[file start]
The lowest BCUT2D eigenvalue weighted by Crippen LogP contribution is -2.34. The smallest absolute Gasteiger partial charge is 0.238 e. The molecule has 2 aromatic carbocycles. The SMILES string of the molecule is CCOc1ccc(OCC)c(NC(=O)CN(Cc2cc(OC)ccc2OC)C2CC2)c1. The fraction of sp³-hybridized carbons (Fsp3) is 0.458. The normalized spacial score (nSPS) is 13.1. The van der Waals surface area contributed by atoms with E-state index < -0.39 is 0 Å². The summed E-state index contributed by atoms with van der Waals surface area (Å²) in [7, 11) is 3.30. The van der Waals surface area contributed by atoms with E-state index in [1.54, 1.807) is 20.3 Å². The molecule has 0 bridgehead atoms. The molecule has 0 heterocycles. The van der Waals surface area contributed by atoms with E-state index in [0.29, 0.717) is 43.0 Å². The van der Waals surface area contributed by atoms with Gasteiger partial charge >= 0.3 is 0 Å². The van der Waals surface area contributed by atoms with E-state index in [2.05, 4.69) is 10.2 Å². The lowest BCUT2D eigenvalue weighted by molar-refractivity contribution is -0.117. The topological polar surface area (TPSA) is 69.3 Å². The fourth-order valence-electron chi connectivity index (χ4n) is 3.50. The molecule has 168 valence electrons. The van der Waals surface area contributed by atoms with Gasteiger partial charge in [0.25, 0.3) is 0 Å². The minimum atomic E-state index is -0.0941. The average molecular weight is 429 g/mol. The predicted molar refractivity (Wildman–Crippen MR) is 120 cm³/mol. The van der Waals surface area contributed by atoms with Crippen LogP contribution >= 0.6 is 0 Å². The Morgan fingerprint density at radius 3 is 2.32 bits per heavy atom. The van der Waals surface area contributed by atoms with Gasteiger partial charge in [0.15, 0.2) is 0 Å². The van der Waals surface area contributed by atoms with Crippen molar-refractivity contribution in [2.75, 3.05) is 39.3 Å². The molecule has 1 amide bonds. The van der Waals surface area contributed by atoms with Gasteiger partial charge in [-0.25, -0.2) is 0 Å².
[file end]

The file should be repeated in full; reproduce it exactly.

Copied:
The lowest BCUT2D eigenvalue weighted by Crippen LogP contribution is -2.34. The smallest absolute Gasteiger partial charge is 0.238 e. The molecule has 2 aromatic carbocycles. The SMILES string of the molecule is CCOc1ccc(OCC)c(NC(=O)CN(Cc2cc(OC)ccc2OC)C2CC2)c1. The fraction of sp³-hybridized carbons (Fsp3) is 0.458. The normalized spacial score (nSPS) is 13.1. The van der Waals surface area contributed by atoms with E-state index < -0.39 is 0 Å². The summed E-state index contributed by atoms with van der Waals surface area (Å²) in [7, 11) is 3.30. The van der Waals surface area contributed by atoms with E-state index in [1.54, 1.807) is 20.3 Å². The molecule has 0 bridgehead atoms. The molecule has 0 heterocycles. The van der Waals surface area contributed by atoms with E-state index in [0.29, 0.717) is 43.0 Å². The van der Waals surface area contributed by atoms with Gasteiger partial charge >= 0.3 is 0 Å². The van der Waals surface area contributed by atoms with E-state index in [2.05, 4.69) is 10.2 Å². The lowest BCUT2D eigenvalue weighted by molar-refractivity contribution is -0.117. The topological polar surface area (TPSA) is 69.3 Å². The fourth-order valence-electron chi connectivity index (χ4n) is 3.50. The molecule has 168 valence electrons. The van der Waals surface area contributed by atoms with Gasteiger partial charge in [0.25, 0.3) is 0 Å². The minimum atomic E-state index is -0.0941. The average molecular weight is 429 g/mol. The predicted molar refractivity (Wildman–Crippen MR) is 120 cm³/mol. The van der Waals surface area contributed by atoms with Crippen LogP contribution >= 0.6 is 0 Å². The Morgan fingerprint density at radius 3 is 2.32 bits per heavy atom. The van der Waals surface area contributed by atoms with Gasteiger partial charge in [0.15, 0.2) is 0 Å². The van der Waals surface area contributed by atoms with Crippen molar-refractivity contribution in [2.75, 3.05) is 39.3 Å². The molecule has 1 amide bonds. The van der Waals surface area contributed by atoms with Gasteiger partial charge in [-0.25, -0.2) is 0 Å².